Last night I sat down and went looking for an article a patient of mine told me about. The article, which you can read here, is based around a new study out of Harvard University which found that hospital patients treated by a female doctor had better outcomes for their health than those who had been treated by a male doctor.
The patient who told me about this article said it had a bearing on her decision to choose me over a male surgeon. While she worked in a male-dominated workplace and felt more than comfortable around men in all other walks of life when it came to her body, she felt far more comfortable speaking to a woman about it, and she felt the article added more weight to the argument for her to choose a female practitioner.
Like all studies such as these, I am sure the conclusions can be debated. And whilst I can’t help but be flattered that it was a vehicle to help my patient come to choose me, (don’t get me wrong, I’m very glad she did!) I do find it a surprisingly big call to say that female doctor is essentially better than their male counterparts. It would never argue that being a female alone made me better than another surgeon who happened to be a male. In fact, I have the utmost respect for so many of my male peers who have been brilliant, caring and inspirational mentors to me.
Just like any profession or person, I truly do think it comes down to the individual qualities of the doctor, not their gender.
I feel confident that the reason many of our patients choose my team and I is that we genuinely care, listen, and take the time to really try and understand them, their concerns, and their goals; we’re passionate about and committed to helping them achieve their desired outcomes. Collectively we are empathetic to an understanding of the concerns that both men and women of all ages and walks of life have regarding their faces, bodies, overall appearances, and how these affect our confidence and happiness.
I see these qualities in many male surgeons I have worked alongside too, though!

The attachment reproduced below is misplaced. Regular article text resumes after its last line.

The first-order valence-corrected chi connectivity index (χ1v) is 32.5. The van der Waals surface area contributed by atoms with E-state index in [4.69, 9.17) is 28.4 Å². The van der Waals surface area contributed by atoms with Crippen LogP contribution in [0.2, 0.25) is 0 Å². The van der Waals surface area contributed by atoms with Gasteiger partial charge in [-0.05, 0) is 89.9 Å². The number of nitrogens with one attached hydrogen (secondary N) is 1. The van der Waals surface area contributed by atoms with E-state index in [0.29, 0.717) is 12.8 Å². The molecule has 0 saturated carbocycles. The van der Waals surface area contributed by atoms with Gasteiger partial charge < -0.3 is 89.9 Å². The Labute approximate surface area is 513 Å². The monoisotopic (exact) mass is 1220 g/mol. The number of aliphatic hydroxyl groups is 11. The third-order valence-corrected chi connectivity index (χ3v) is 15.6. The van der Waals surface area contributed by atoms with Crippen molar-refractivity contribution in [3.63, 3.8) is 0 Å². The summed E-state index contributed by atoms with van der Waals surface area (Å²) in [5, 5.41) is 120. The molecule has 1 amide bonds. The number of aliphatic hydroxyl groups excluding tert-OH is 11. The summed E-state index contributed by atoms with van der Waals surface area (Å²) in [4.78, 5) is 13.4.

When choosing a plastic surgeon, doctor or practitioner of any variety, I would always urge everyone to make their choice based on their personal interaction with that person and whether they feel comfortable and understood by them, not just their gender.
Of course, there’s more to that article than just the outcomes by gender; it also goes on to highlight that even today, female doctors continue to be paid around 8% less than their male counterparts.
While I’d never say that my gender makes me a better surgeon, I’d also suggest that in this day and age, any professional’s gender should not be a reason for them to be paid less or more.
I know I’ve been extremely fortunate to have done well in what is a male-dominated field. I also know that it’s because, just like most women out there, I have worked bloody hard to get to where I am today. I’ve been determined to prove to myself and my loved ones that, despite the many hurdles, I can do it. I have not necessarily played it safe and stayed stagnant; I’ve always pushed myself to learn more and develop better ways of doing things while still staying true to myself and my values. I’m sure this is something most other females could say too!
Surely by now, it’s time to start equally recognising people for the hard work they put in and paying everyone based on their skills, dedication and tenacity; not their gender.
Let’s make 2017 the year equality becomes a true reality for everyone, not just a nice ideal!